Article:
Commit India to build national health coverage

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Commit India to build national health coverage

Friday, 13 August 2021 | Dileep Mavalankar / K. Srinath Reddy

Commit India to build national health coverage

If India had invested three per cent of GDP on health over the last 30 years, we would have been in a much better position to face the Covid-19 pandemic

After the Second World War, the war-torn but victorious Britain decided to build a system of Universal Health Coverage (UHC). The country had suffered heavily in the war and realized the value of medical care and public health to save lives and protect health during the war years. The war killed and maimed hundreds of thousands of people but the medical professionals had helped many more to survive and get back to work. Disease, disability, and sickness were rampant in post-war Britain and hence the nation decided to invest precious resources of post-war era in developing a national health system - the famed National Health Service (NHS) - to provide universal health coverage.

India has also been a combatant in the world war against Covid-19. As the second wave recedes, 400,000 people have died and more than three crore were affected by official count. A recent national sero-survey showed that 67 per cent of the population was infected and have antibodies. Those who suffered Covid disease may show delayed effects - the so-called long-Covid. The Indian economy too suffered a major setback. A large number of people in the formal and informal sectors lost their jobs and maybe in dire economics traits. While governments are providing relief, hardship continues for many families.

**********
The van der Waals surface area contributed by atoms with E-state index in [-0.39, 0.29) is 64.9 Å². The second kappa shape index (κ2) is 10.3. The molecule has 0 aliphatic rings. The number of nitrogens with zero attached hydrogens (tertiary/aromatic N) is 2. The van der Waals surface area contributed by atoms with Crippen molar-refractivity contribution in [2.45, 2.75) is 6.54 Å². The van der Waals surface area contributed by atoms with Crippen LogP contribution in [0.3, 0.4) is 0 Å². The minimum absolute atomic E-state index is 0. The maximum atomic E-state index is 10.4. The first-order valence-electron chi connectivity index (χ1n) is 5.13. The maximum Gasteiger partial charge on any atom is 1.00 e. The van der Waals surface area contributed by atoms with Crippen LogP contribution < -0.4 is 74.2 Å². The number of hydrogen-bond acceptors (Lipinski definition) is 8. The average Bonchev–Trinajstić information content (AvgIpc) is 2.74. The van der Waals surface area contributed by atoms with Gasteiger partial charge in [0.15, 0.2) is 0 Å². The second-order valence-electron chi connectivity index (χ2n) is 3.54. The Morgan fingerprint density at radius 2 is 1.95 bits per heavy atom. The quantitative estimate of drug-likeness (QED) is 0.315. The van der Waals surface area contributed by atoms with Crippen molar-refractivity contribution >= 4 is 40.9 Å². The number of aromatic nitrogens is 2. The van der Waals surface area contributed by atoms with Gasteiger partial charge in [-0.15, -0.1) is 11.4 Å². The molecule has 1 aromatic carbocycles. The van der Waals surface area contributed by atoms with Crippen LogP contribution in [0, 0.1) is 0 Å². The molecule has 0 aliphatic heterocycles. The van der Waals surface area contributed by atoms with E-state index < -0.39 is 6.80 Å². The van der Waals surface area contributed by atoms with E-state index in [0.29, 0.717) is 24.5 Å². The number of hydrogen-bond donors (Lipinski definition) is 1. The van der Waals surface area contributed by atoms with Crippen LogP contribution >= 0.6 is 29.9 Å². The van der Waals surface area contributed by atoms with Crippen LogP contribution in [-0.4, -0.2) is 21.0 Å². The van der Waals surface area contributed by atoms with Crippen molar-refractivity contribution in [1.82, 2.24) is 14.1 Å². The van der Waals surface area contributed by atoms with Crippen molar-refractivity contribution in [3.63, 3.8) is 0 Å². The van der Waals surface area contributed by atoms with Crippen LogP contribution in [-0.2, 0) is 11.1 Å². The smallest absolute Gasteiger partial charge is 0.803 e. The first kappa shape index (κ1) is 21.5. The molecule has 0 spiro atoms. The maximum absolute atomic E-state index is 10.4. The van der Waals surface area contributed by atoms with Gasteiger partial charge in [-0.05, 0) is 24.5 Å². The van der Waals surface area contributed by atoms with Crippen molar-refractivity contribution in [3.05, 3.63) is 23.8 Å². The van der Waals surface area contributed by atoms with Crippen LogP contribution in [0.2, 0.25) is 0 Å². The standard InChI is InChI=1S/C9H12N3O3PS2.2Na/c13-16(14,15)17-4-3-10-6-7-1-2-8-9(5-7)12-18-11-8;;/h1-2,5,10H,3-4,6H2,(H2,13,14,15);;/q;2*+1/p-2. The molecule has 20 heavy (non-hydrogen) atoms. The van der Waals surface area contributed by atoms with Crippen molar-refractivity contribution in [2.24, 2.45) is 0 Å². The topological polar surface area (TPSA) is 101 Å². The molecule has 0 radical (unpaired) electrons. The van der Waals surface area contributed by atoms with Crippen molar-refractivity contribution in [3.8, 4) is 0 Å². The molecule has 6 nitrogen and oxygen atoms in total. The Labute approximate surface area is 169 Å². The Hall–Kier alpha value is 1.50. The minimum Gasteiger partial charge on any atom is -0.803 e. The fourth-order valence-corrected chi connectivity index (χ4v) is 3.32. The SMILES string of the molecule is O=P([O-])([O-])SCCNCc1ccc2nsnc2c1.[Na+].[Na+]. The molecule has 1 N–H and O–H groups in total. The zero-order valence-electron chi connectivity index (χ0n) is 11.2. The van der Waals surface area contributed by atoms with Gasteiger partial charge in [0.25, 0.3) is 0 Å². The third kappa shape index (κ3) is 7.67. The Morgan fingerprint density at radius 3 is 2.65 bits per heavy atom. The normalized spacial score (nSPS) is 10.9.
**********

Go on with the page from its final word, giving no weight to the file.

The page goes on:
During the first, and more so in the second wave, Indian citizens and media recognized the importance of strengthening public health, expanding medical infrastructure, and ensuring efficient delivery of services. Several parts of the country ran out of beds, oxygen, vital medications, and medical and public health staff were grossly overworked. The lack of anticipation and preparation reflected the weakness of our public health system which did not pick up the early signals of virus mutation, high infectivity, and rapid spread. As India has invested only around one per cent of GDP in health for many years, public health infrastructure in India is very weak and inadequate even in normal non-pandemic times. With the pandemic, it was overwhelmed in no time -in spite of building temporary hospitals. Despite stopping almost all other health service delivery and dedicating available staff and beds to Covid, it was extremely difficult to get assured of a bed and early admission to a well-equipped hospital, during April-May, in many cities. If India had invested three per cent of GDP as government funding for health, over the last 30 years, we would have been in a much better position to face this pandemic. Many lives could have been saved if our public health capacity was thrice the current size. If our public health systems were stronger, transmission could have been contained more effectively, limiting the number of patients who needed hospitalization.